In spite of That Horrible Month (tm), we prevailed, and somehow moved forward with life. In September I changed my mind about grad school and decided that I wanted to get a job right out of college. Maybe that would help change my parents mind. Maybe they had just freaked out because they didn't think we should be married while I was in grad school. Maybe things would be okay if I told them that I was going to get a job and be able to support her. So I plunged into the job search, with the idea that if/when I got a job offer, I would talk to my parents again and say "Hey, look, I have secured a job and will soon become totally financially independent from you and Umma (Korean term for "mom"). Don't you think I'm ready to get married now?"

Supplemental I
Part 2
Supplemental II
Part 3

Related Posts:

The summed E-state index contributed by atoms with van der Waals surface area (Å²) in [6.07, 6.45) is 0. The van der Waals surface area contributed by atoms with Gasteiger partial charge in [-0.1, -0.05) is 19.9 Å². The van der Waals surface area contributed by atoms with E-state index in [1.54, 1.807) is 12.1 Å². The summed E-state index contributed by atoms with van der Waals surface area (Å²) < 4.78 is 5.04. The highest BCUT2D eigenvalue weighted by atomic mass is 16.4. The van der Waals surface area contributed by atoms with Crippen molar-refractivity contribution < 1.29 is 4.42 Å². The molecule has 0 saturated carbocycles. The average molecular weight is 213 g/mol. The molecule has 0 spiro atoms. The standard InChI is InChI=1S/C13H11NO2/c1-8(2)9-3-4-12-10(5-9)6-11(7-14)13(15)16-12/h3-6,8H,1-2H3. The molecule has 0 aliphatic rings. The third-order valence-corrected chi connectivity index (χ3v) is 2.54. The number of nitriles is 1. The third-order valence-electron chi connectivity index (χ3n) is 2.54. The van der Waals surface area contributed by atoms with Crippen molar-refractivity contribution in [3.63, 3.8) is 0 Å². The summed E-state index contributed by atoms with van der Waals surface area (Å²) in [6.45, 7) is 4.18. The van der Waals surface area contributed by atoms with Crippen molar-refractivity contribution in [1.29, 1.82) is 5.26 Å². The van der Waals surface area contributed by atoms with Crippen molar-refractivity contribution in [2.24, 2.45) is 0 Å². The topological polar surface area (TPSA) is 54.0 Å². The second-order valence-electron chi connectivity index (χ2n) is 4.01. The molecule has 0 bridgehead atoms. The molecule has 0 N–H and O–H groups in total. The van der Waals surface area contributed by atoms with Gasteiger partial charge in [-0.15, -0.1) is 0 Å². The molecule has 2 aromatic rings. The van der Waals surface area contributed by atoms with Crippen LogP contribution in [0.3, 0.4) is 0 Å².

3 have poured out their souls in electronic text:

  • Iris

    Oooh, I'm really enjoying your blog so far. I love how you both are contributing to it. Will keep it on the dl, don't worry.

  • j-pokey

    I'm so amazed to have found your blog... I'd love to get in touch... Let's just say for now, I'm a mixed race (Australian/Chinese) guy going out with a wonderful, beautiful S. Korean MK/PK young woman... read every word of your engagement story... and yes, I'm male... but yeah, love to get in touch and discuss some of the stuff you went through. I thank God for finding your blog! Wooohooo!

  • JunkMale

    Thanks j-pokey. Glad we could be of some encouragement to you. I've updated my profile to include my e-mail address. Look for it under the "random question" section. We'd love to help out or sympathize in any way.